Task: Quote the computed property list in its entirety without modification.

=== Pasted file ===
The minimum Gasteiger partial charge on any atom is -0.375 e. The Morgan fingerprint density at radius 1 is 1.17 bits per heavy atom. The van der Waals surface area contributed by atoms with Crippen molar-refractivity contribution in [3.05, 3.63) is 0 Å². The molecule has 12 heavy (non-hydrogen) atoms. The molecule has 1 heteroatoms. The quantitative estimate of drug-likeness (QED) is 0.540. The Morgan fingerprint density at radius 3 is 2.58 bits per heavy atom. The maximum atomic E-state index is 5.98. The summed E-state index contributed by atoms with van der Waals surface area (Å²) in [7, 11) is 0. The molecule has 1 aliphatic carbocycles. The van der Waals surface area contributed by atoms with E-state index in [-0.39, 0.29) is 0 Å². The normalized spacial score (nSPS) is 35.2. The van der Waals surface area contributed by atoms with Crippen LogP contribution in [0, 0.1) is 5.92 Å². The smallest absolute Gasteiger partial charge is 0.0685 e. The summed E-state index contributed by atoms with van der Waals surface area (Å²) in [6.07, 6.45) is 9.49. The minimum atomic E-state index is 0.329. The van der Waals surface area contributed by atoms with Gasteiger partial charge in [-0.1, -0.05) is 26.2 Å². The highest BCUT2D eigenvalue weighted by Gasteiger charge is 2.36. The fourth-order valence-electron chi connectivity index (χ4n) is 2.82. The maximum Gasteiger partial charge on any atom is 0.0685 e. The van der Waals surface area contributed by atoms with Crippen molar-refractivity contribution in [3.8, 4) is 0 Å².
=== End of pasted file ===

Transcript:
The minimum Gasteiger partial charge on any atom is -0.375 e. The Morgan fingerprint density at radius 1 is 1.17 bits per heavy atom. The van der Waals surface area contributed by atoms with Crippen molar-refractivity contribution in [3.05, 3.63) is 0 Å². The molecule has 12 heavy (non-hydrogen) atoms. The molecule has 1 heteroatoms. The quantitative estimate of drug-likeness (QED) is 0.540. The Morgan fingerprint density at radius 3 is 2.58 bits per heavy atom. The maximum atomic E-state index is 5.98. The summed E-state index contributed by atoms with van der Waals surface area (Å²) in [7, 11) is 0. The molecule has 1 aliphatic carbocycles. The van der Waals surface area contributed by atoms with E-state index in [-0.39, 0.29) is 0 Å². The normalized spacial score (nSPS) is 35.2. The van der Waals surface area contributed by atoms with Crippen LogP contribution in [0, 0.1) is 5.92 Å². The smallest absolute Gasteiger partial charge is 0.0685 e. The summed E-state index contributed by atoms with van der Waals surface area (Å²) in [6.07, 6.45) is 9.49. The minimum atomic E-state index is 0.329. The van der Waals surface area contributed by atoms with Gasteiger partial charge in [-0.1, -0.05) is 26.2 Å². The highest BCUT2D eigenvalue weighted by Gasteiger charge is 2.36. The fourth-order valence-electron chi connectivity index (χ4n) is 2.82. The maximum Gasteiger partial charge on any atom is 0.0685 e. The van der Waals surface area contributed by atoms with Crippen molar-refractivity contribution in [3.8, 4) is 0 Å².